For popular "next in the series" books like this, I get first dibs! When I take this into the classroom, we'll draw sticks for the order of the readers. Each reader gets the book for 24 hours and then must pass it on.

The Extraordinary Life of Sam Hell
by Robert Dugoni
Audible Audiobook

This is my current listen. It's our book club book, and I started it without reading any reviews or synopses. I'm loving it. This book has lots to say about the power of family and friends, about discrimination, and about the lingering effects of bullying.

Thursday, January 30, 2020

Poetry Friday -- Some Things Never Change

Charlotte Perkins Gilman was born on July 3, 1860

The Socialist and the Suffragist
by Charlotte Perkins Gilman

Said the Socialist to the Suffragist:
“My cause is greater than yours!
You only work for a Special Class,
We work for the gain of the General Mass,
Which every good ensures!”

Said the Suffragist to the Socialist:
“You underrate my Cause!
While women remain a Subject Class,
You never can move the General Mass,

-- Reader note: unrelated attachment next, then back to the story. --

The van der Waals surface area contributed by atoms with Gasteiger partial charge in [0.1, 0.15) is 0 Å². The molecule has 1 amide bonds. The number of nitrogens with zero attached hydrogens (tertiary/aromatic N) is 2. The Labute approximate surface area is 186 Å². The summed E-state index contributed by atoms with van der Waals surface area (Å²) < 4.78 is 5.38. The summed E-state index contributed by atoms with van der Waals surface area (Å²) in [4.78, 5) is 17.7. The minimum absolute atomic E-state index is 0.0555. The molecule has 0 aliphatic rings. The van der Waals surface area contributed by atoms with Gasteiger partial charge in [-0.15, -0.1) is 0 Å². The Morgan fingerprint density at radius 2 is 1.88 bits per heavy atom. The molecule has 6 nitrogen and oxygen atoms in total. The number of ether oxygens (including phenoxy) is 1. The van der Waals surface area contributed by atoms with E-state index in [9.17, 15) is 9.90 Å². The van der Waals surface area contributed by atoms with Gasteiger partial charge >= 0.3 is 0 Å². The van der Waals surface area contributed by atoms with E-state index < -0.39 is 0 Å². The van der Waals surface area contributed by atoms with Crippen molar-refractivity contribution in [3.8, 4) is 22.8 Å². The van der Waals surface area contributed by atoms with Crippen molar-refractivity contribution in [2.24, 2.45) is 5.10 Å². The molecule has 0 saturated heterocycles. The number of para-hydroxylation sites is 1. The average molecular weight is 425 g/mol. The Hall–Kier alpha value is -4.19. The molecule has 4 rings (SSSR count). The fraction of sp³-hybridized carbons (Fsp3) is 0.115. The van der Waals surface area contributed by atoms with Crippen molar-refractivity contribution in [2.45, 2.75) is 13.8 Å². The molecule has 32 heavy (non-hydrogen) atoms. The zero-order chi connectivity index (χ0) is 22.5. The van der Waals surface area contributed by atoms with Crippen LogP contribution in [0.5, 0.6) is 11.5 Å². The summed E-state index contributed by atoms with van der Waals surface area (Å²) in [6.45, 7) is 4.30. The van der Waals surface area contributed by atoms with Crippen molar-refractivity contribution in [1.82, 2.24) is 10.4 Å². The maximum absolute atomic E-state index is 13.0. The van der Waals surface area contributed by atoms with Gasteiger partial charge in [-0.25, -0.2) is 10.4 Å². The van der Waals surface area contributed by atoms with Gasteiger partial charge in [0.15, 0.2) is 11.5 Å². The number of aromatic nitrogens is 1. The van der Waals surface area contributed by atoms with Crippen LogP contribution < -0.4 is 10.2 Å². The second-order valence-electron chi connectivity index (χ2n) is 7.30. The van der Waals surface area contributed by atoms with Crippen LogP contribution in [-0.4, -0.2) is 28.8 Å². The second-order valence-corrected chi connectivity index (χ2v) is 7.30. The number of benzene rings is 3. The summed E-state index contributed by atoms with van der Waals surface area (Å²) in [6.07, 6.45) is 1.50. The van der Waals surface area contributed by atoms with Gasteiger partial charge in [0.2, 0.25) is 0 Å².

With your Economic Laws!”

Said the Socialist to the Suffragist:
“You misinterpret facts!
There is no room for doubt or schism
In Economic Determinism–
It governs all our acts!”

Said the Suffragist to the Socialist:
“You men will always find
That this old world will never move
More swiftly in its ancient groove
While women stay behind!”

“A lifted world lifts women up,”
The Socialist explained.
“You cannot lift the world at all
While half of it is kept so small,”
The Suffragist maintained.

The world awoke, and tartly spoke:
“Your work is all the same:
Work together or work apart,
Work, each of you, with all your heart–
Just get into the game!”

This poem is in the public domain.

Does this bickering sound familiar? 
"MY side is right!" 
"No, MY side is right!!"

I'm with the world -- "Stop fighting and get to work -- make things better!" (...she said in her sternest, tartest Teacher Voice.)

Jone has the Poetry Friday Roundup this week at Deowriter.

Thursday, January 23, 2020

Poetry Friday -- Webinar